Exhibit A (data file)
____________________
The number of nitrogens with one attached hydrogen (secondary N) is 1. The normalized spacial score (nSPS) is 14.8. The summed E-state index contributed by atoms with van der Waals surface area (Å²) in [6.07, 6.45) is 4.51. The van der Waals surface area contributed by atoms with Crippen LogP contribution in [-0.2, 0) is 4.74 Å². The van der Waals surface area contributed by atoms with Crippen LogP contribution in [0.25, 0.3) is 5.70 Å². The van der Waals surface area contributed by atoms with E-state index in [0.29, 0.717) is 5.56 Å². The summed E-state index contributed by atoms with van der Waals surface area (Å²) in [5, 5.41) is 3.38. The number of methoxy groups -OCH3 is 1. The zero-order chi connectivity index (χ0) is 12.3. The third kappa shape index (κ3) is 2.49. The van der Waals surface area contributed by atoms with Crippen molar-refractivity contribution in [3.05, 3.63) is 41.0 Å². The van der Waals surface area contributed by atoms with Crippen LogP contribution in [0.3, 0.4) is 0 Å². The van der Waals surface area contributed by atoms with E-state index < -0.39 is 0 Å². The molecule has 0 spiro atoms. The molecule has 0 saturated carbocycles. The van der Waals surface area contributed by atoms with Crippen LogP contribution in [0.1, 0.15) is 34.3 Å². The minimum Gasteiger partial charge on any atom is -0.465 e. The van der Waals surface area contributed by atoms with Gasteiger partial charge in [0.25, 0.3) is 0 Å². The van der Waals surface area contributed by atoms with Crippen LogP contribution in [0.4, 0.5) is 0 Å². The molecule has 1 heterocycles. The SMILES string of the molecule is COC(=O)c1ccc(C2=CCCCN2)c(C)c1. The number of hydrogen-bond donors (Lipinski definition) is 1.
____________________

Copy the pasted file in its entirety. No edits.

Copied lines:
The number of nitrogens with one attached hydrogen (secondary N) is 1. The normalized spacial score (nSPS) is 14.8. The summed E-state index contributed by atoms with van der Waals surface area (Å²) in [6.07, 6.45) is 4.51. The van der Waals surface area contributed by atoms with Crippen LogP contribution in [-0.2, 0) is 4.74 Å². The van der Waals surface area contributed by atoms with Crippen LogP contribution in [0.25, 0.3) is 5.70 Å². The van der Waals surface area contributed by atoms with E-state index in [0.29, 0.717) is 5.56 Å². The summed E-state index contributed by atoms with van der Waals surface area (Å²) in [5, 5.41) is 3.38. The number of methoxy groups -OCH3 is 1. The zero-order chi connectivity index (χ0) is 12.3. The third kappa shape index (κ3) is 2.49. The van der Waals surface area contributed by atoms with Crippen molar-refractivity contribution in [3.05, 3.63) is 41.0 Å². The van der Waals surface area contributed by atoms with Crippen LogP contribution in [0.3, 0.4) is 0 Å². The van der Waals surface area contributed by atoms with E-state index < -0.39 is 0 Å². The molecule has 0 spiro atoms. The molecule has 0 saturated carbocycles. The van der Waals surface area contributed by atoms with Crippen LogP contribution in [0.1, 0.15) is 34.3 Å². The minimum Gasteiger partial charge on any atom is -0.465 e. The van der Waals surface area contributed by atoms with Gasteiger partial charge in [0.25, 0.3) is 0 Å². The van der Waals surface area contributed by atoms with Crippen LogP contribution in [0.4, 0.5) is 0 Å². The molecule has 1 heterocycles. The SMILES string of the molecule is COC(=O)c1ccc(C2=CCCCN2)c(C)c1. The number of hydrogen-bond donors (Lipinski definition) is 1.